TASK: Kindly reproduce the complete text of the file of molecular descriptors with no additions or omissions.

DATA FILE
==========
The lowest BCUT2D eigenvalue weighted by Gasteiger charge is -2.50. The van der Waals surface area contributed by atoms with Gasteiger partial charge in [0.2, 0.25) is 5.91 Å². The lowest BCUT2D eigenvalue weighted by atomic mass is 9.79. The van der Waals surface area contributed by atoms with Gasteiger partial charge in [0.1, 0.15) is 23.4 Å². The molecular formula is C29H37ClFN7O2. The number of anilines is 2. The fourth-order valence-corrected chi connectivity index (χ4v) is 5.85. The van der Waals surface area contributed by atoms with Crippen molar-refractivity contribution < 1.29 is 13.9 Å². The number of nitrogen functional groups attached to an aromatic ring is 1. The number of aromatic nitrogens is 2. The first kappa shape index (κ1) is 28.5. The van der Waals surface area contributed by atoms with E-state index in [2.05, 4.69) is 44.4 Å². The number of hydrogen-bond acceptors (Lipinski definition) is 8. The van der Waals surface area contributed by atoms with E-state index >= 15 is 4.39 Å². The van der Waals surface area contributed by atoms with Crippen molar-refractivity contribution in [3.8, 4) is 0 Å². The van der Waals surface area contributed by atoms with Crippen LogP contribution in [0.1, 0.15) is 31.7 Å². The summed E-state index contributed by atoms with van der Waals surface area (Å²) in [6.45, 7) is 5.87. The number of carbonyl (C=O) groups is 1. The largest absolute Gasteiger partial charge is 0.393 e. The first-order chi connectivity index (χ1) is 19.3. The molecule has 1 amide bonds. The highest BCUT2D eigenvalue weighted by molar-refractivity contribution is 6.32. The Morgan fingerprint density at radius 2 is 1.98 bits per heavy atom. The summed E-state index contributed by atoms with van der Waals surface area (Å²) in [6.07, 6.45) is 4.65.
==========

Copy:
The lowest BCUT2D eigenvalue weighted by Gasteiger charge is -2.50. The van der Waals surface area contributed by atoms with Gasteiger partial charge in [0.2, 0.25) is 5.91 Å². The lowest BCUT2D eigenvalue weighted by atomic mass is 9.79. The van der Waals surface area contributed by atoms with Gasteiger partial charge in [0.1, 0.15) is 23.4 Å². The molecular formula is C29H37ClFN7O2. The number of anilines is 2. The fourth-order valence-corrected chi connectivity index (χ4v) is 5.85. The van der Waals surface area contributed by atoms with Crippen molar-refractivity contribution < 1.29 is 13.9 Å². The number of nitrogen functional groups attached to an aromatic ring is 1. The number of aromatic nitrogens is 2. The first kappa shape index (κ1) is 28.5. The van der Waals surface area contributed by atoms with E-state index in [2.05, 4.69) is 44.4 Å². The number of hydrogen-bond acceptors (Lipinski definition) is 8. The van der Waals surface area contributed by atoms with E-state index >= 15 is 4.39 Å². The van der Waals surface area contributed by atoms with Crippen molar-refractivity contribution in [3.8, 4) is 0 Å². The van der Waals surface area contributed by atoms with Crippen LogP contribution in [0.1, 0.15) is 31.7 Å². The summed E-state index contributed by atoms with van der Waals surface area (Å²) in [6.45, 7) is 5.87. The number of carbonyl (C=O) groups is 1. The largest absolute Gasteiger partial charge is 0.393 e. The first-order chi connectivity index (χ1) is 19.3. The molecule has 1 amide bonds. The highest BCUT2D eigenvalue weighted by molar-refractivity contribution is 6.32. The Morgan fingerprint density at radius 2 is 1.98 bits per heavy atom. The summed E-state index contributed by atoms with van der Waals surface area (Å²) in [6.07, 6.45) is 4.65.